“For an hour or more he wandered from gallery to gallery through the dazzle of afternoon light, and one by one the pictures burst on him in their half-forgotten splendour, filling his soul with the long echoes of beauty. After all, his soul had been too starved …”
He becomes aware of emptiness and hunger and a universe of ways to fill it. Again he has a moment of strength, standing before a Titan, saying “But I’m only 57 —” he has time and life and promise, and he stands at a moment where he could walk ahead into a different future. He wants, and he knows what he wants. He is famished.
He is wanting. Again the action hangs on a —
“And then he turned away.”
Newland has no external pressures to face now. Only internal pressures. He has come across the ocean, and he balks at the door. I have heard people argue that Wharton condones it, even that she approves, that he keeps his idealized daydreams, and they are better than any real companionship he could have achieved. Newland makes that argument, sitting in the insubstantial dark. But does Wharton believe that?
‘For an hour or more he wandered from gallery to gallery through the dazzle of afternoon light, and one by one the pictures burst on him in their half-forgotten splendour, filling his soul with the long echoes of beauty. After all, his soul had been too starved …’
In a story she wrote years earlier, The Fullness of Life, another character in paradise has the choice between a companion who knows her, soul to soul, and her lumbersome husband, who dismisses the beauty that sustains her. Here the narrator chooses a familiar lack of intimacy, like Newland, and the choice feels anguished — the soul sitting in ‘an innermost room’ alone, waiting for a companionship and vibrancy that never comes.
Wharton wrote that story in her 20s, when she was struggling with a failing marriage. She wrote the Age of Innocence at 58, in another country, in a different life. She had left her husband, made a career, become known internationally for her novels, and drawn about her a circle of friends rich in conversation. Her memoir, A Backward Glance, is built on friends and conversations and makes clear how deeply that intellectual life sustained her. She has made the kind of life for herself that Ellen has made.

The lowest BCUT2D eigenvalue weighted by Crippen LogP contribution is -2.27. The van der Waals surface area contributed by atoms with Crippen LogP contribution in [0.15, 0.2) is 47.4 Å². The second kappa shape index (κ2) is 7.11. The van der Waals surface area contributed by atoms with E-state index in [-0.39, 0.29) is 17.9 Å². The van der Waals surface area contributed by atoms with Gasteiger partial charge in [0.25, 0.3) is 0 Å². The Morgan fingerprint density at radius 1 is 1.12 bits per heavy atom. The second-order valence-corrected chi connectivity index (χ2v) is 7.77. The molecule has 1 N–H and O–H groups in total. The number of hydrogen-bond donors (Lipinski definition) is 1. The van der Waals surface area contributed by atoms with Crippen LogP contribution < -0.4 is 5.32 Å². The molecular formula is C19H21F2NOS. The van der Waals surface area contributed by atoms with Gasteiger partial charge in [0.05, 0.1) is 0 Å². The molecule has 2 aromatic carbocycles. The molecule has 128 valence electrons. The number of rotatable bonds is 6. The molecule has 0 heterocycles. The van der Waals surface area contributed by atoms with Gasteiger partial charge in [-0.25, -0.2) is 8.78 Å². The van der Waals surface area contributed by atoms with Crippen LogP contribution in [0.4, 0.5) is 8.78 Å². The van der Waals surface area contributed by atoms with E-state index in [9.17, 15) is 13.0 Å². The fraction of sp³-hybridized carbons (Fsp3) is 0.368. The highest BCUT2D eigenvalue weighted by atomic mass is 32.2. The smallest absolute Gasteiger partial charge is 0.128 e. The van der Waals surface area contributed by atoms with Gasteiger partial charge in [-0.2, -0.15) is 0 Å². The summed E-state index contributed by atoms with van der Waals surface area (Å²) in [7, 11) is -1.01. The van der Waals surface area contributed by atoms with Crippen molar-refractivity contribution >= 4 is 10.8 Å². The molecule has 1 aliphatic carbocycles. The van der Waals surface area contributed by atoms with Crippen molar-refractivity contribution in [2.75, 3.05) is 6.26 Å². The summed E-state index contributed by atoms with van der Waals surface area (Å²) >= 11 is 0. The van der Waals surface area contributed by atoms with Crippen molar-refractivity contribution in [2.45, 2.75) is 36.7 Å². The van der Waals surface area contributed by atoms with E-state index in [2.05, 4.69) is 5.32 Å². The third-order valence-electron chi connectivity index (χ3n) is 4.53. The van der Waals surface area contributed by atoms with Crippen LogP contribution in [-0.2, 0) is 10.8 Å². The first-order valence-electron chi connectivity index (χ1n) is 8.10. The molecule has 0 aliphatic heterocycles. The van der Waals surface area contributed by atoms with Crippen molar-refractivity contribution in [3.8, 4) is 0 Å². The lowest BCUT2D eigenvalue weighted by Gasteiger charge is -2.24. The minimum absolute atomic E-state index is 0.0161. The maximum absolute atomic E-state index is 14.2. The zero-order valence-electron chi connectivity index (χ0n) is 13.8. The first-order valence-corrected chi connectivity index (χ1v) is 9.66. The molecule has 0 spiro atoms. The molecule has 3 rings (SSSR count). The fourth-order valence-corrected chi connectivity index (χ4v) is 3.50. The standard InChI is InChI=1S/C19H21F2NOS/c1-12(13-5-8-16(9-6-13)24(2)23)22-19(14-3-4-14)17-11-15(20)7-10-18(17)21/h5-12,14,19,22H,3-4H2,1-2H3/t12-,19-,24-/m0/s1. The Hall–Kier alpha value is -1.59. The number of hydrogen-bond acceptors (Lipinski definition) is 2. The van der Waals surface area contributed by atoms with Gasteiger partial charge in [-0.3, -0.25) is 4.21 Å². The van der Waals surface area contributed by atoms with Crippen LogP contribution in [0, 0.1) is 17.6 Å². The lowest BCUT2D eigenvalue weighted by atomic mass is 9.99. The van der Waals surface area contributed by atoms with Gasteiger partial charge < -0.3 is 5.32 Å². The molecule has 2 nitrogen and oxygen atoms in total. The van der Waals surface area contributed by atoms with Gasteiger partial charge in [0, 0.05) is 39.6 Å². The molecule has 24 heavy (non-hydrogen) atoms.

Newland walks through Paris in a late afternoon golden haze. And then he sits on an empty bench in the shade. He will not come up at all. The book ends in a closing of shutters, a last extinguished gleam. Wharton often speaks in what is not said aloud, in implications and descriptions, clothing, gestures and silences, and what she shows in the silence here is thickening darkness, absence, refusal. And then Newland is alone.
It is a movement into emptiness. It is a movement against the life Wharton chose for herself. And every unspoken element in the scene protests against it.
There seems no reason now that Newland and Ellen could not have a relationship, friendship, love, passion. In these later years, after the war, Newland’s children grown, they could have defined their relationship for themselves, more flexibly than in the past. They would have been bound only by the depth of their feelings for each other and their sense of fairness, and their courage.
Newland walks away. But Wharton herself has known other choices and made other choices. She has beauty and creativity and different kinds of friendship.
In A Bakcward Glance, she writes in glimpses about Walter Berry, her editor, close friend, travel companion, the man with whom she shares her later years, the man who lies buried beside her in a French cemetery. She seems at some points in her own life to have stood at the edge of a — … and retreated, or seen him retreat from her. And she seems to have held that sadness to her.
So she may feel the want of the one thing Ellen does not have. Ellen has friends, but she has no one to share her life and passion. By what we have seen, Newland is the closest she has come to love. But then she too is only 57, and she has choices still to make.
As they explore the Age of Innocence this summer, the Mount has left me with a question to explore. In the virtual exhibit celebrating the Age of Innocence’s centennial, Schuyler quietly mentions that Wharton had plans for a sequel. Newland is walking alone back to his hotel. Ellen Olenska is sitting invisible behind her shuttered window. The light is dying over Paris. Where do we go from here?